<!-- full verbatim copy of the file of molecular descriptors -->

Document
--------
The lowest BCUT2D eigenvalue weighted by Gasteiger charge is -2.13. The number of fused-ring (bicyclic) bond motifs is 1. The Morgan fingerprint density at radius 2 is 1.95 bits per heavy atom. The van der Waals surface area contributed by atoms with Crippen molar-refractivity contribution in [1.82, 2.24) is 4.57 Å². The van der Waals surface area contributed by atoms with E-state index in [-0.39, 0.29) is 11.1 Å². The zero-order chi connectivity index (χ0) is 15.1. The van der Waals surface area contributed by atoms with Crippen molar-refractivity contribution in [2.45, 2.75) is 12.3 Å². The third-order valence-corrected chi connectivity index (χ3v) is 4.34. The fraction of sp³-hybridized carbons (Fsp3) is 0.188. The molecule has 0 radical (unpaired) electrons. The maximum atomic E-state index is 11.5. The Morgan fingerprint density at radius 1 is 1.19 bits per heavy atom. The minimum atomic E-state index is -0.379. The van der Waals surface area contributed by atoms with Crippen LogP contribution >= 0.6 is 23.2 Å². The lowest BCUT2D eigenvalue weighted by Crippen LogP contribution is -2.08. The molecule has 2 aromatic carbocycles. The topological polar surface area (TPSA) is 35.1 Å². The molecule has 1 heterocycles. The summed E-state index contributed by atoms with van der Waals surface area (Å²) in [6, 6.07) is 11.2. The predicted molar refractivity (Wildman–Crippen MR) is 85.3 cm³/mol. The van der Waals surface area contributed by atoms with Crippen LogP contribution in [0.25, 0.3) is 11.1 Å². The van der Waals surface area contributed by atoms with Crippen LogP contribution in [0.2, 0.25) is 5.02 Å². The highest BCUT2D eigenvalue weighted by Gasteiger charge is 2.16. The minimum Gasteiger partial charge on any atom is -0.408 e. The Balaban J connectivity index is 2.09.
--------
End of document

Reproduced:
The lowest BCUT2D eigenvalue weighted by Gasteiger charge is -2.13. The number of fused-ring (bicyclic) bond motifs is 1. The Morgan fingerprint density at radius 2 is 1.95 bits per heavy atom. The van der Waals surface area contributed by atoms with Crippen molar-refractivity contribution in [1.82, 2.24) is 4.57 Å². The van der Waals surface area contributed by atoms with E-state index in [-0.39, 0.29) is 11.1 Å². The zero-order chi connectivity index (χ0) is 15.1. The van der Waals surface area contributed by atoms with Crippen molar-refractivity contribution in [2.45, 2.75) is 12.3 Å². The third-order valence-corrected chi connectivity index (χ3v) is 4.34. The fraction of sp³-hybridized carbons (Fsp3) is 0.188. The molecule has 0 radical (unpaired) electrons. The maximum atomic E-state index is 11.5. The Morgan fingerprint density at radius 1 is 1.19 bits per heavy atom. The minimum atomic E-state index is -0.379. The van der Waals surface area contributed by atoms with Crippen LogP contribution >= 0.6 is 23.2 Å². The lowest BCUT2D eigenvalue weighted by Crippen LogP contribution is -2.08. The molecule has 2 aromatic carbocycles. The topological polar surface area (TPSA) is 35.1 Å². The molecule has 1 heterocycles. The summed E-state index contributed by atoms with van der Waals surface area (Å²) in [6, 6.07) is 11.2. The predicted molar refractivity (Wildman–Crippen MR) is 85.3 cm³/mol. The van der Waals surface area contributed by atoms with Crippen LogP contribution in [0.25, 0.3) is 11.1 Å². The van der Waals surface area contributed by atoms with Crippen LogP contribution in [0.2, 0.25) is 5.02 Å². The highest BCUT2D eigenvalue weighted by Gasteiger charge is 2.16. The minimum Gasteiger partial charge on any atom is -0.408 e. The Balaban J connectivity index is 2.09.